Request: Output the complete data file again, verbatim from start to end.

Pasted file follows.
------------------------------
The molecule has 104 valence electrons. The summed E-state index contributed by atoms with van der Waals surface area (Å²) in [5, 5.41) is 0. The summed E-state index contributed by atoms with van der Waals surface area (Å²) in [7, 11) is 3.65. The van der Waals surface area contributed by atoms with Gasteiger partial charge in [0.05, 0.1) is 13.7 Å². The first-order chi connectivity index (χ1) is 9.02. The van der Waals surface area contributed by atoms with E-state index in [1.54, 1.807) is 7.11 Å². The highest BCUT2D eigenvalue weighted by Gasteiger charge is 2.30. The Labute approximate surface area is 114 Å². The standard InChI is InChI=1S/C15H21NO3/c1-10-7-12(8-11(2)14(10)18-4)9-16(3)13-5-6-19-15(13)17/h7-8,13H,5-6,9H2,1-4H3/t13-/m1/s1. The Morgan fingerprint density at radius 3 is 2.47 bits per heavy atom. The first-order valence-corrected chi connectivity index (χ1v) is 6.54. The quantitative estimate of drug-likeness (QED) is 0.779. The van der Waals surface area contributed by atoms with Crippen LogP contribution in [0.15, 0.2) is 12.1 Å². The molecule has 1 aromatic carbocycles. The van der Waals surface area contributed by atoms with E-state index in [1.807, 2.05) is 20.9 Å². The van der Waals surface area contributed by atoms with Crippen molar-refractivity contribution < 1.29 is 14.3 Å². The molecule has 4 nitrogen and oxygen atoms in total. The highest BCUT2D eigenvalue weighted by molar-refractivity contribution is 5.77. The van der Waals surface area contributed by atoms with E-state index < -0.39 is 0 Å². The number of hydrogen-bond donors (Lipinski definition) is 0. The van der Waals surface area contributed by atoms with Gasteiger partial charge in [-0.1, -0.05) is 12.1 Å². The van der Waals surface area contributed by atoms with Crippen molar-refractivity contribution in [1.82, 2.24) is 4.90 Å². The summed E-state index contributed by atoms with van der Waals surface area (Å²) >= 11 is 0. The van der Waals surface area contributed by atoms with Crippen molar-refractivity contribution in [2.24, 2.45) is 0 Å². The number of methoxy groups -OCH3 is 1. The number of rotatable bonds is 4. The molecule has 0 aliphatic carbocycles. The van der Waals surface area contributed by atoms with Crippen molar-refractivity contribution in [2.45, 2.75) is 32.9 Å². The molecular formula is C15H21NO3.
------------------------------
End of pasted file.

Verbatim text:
The molecule has 104 valence electrons. The summed E-state index contributed by atoms with van der Waals surface area (Å²) in [5, 5.41) is 0. The summed E-state index contributed by atoms with van der Waals surface area (Å²) in [7, 11) is 3.65. The van der Waals surface area contributed by atoms with Gasteiger partial charge in [0.05, 0.1) is 13.7 Å². The first-order chi connectivity index (χ1) is 9.02. The van der Waals surface area contributed by atoms with E-state index in [1.54, 1.807) is 7.11 Å². The highest BCUT2D eigenvalue weighted by Gasteiger charge is 2.30. The Labute approximate surface area is 114 Å². The standard InChI is InChI=1S/C15H21NO3/c1-10-7-12(8-11(2)14(10)18-4)9-16(3)13-5-6-19-15(13)17/h7-8,13H,5-6,9H2,1-4H3/t13-/m1/s1. The Morgan fingerprint density at radius 3 is 2.47 bits per heavy atom. The first-order valence-corrected chi connectivity index (χ1v) is 6.54. The quantitative estimate of drug-likeness (QED) is 0.779. The van der Waals surface area contributed by atoms with Crippen LogP contribution in [0.15, 0.2) is 12.1 Å². The molecule has 1 aromatic carbocycles. The van der Waals surface area contributed by atoms with E-state index in [1.807, 2.05) is 20.9 Å². The van der Waals surface area contributed by atoms with Crippen molar-refractivity contribution < 1.29 is 14.3 Å². The molecule has 4 nitrogen and oxygen atoms in total. The highest BCUT2D eigenvalue weighted by molar-refractivity contribution is 5.77. The van der Waals surface area contributed by atoms with E-state index < -0.39 is 0 Å². The number of hydrogen-bond donors (Lipinski definition) is 0. The van der Waals surface area contributed by atoms with Gasteiger partial charge in [-0.1, -0.05) is 12.1 Å². The van der Waals surface area contributed by atoms with Crippen molar-refractivity contribution in [1.82, 2.24) is 4.90 Å². The summed E-state index contributed by atoms with van der Waals surface area (Å²) >= 11 is 0. The van der Waals surface area contributed by atoms with Crippen molar-refractivity contribution in [2.24, 2.45) is 0 Å². The number of methoxy groups -OCH3 is 1. The number of rotatable bonds is 4. The molecule has 0 aliphatic carbocycles. The van der Waals surface area contributed by atoms with Crippen molar-refractivity contribution in [2.45, 2.75) is 32.9 Å². The molecular formula is C15H21NO3.